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The things I have to do

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The things you want to do

You know I’m never going to get everything done.

And I know you’re never going to get everything done either.

I think ADHD is the disorder of having too much to do. Except of course that we do that to ourselves. There are so many things we want to do on top of what we need to do.

And after a while we get to the point where we can’t tell the difference between what we want to do and what we need to do.

And in fairness …

When we want to do something, we usually need to do it in order to get ourselves balanced.

When something that we want to do gets hold of our minds it is often impossible to shake it out. Sometimes doing the thing is the quickest way to get past the desire.

And when the thing isn’t good for us that’s a problem.

But what about???

What about things that aren’t bad for us?

Yes. Those things that aren’t necessarily bad for us, but that take up time and keep us from other, more important things, we often try to put off, put out of our minds.

And dammit, that often fails.

Typical scenario

We are minding our own business, taking care of our day, and something pops up that we can’t justify doing, but the thing intrigues us.

We start by telling ourselves that we don’t need to do the thing. Then we move on to reminding ourselves of that, “We do not need to do this thing. It is irrelevant in our life. Forget it!”

And eventually we start figuring out a way to contrive to make it something that fits into our day, possibly even working out a way to make it needed.

The result?

The result is, of course, that we do the thing in the end after spending quite a bit of time contriving and manipulating our day and our mind until it is something of way more importance than it ever deserved to be.

And then the thing is always a disappointment, never worth all the time and effort we put into it.

But I am sixty now

I know, you’re thinking, “What does that have to do with anything?” and then you’re wondering if I’m suggesting that I should have grown out of that by now.

Nope.

I’m saying that after sixty years I’ve slowly come to the realization that it is much quicker to spend two minutes figuring out how to do something with haste and get it over with, than to spend long and agonizing amounts of time contriving to make the thing relevant and purposeful.

And guess what?

When you take two minutes to just plan the thing, and maybe five minutes to do it, it’s almost always more fun or more rewarding than if you waste half the day fighting your urge and only paying half your attention to the rest of the day’s needs.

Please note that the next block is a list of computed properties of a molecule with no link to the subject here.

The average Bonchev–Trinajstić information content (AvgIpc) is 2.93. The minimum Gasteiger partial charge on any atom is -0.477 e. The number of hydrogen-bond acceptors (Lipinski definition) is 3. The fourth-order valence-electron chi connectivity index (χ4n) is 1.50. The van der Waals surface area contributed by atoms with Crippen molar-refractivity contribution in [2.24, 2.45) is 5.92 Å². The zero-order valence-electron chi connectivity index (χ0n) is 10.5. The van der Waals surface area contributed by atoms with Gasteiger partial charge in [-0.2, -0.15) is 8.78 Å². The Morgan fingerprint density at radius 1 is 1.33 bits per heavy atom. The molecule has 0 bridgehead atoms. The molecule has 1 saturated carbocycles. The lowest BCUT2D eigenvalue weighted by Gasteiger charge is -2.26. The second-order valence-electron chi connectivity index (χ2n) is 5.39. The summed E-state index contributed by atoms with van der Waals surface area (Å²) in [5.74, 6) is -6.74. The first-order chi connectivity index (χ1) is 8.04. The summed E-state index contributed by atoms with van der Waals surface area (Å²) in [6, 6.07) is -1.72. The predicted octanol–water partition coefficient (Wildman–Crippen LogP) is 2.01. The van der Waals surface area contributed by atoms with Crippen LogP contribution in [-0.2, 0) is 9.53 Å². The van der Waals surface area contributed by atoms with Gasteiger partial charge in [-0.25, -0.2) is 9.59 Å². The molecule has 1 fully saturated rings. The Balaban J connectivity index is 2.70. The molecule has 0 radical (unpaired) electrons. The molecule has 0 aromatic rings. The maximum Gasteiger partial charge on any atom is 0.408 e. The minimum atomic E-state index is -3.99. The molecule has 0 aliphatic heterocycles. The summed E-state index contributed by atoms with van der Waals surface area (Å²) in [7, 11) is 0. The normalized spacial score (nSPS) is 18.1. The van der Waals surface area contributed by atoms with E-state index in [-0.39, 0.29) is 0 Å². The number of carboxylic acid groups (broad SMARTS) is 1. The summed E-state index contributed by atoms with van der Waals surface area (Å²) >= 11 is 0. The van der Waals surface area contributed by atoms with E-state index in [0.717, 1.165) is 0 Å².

And your day is brighter and smoother.

And you get to be that person who does things spontaneously but doesn’t seem to be wasting time.

I’m telling you, give in, do it quickly, enjoy it, and get back to work. It’s great.

Let’s ride bikes!

The things I have to do


Kelly Babcock

I was born in the city of Toronto in 1959, but moved when I was in my fourth year of life. I was raised and educated in a rural setting, growing up in a manner I like to refer to as free range. I live in an area where my family history stretches back 6 or more generations. I was diagnosed with ADHD at the age of 50 and have been both struggling with the new reality and using my discoveries to make my life better. I write two blogs here at Psych Central, one about having ADHD and one that is a daily positive affirmation that acts as an example of finding the good in as much of my life as I possibly can.

Find out more about me on my website: writeofway.

email me at ADHD Man


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APA Reference
Babcock, K. (2019). The things I have to do. Psych Central. Retrieved on October 22, 2019, from https://blogs.psychcentral.com/adhd-man/2019/10/the-things-i-have-to-do/

 

Last updated: 8 Oct 2019
Statement of review: Psych Central does not review the content that appears in our blog network (blogs.psychcentral.com) prior to publication. All opinions expressed herein are exclusively those of the author alone, and do not reflect the views of the editorial staff or management of Psych Central. Published on PsychCentral.com. All rights reserved.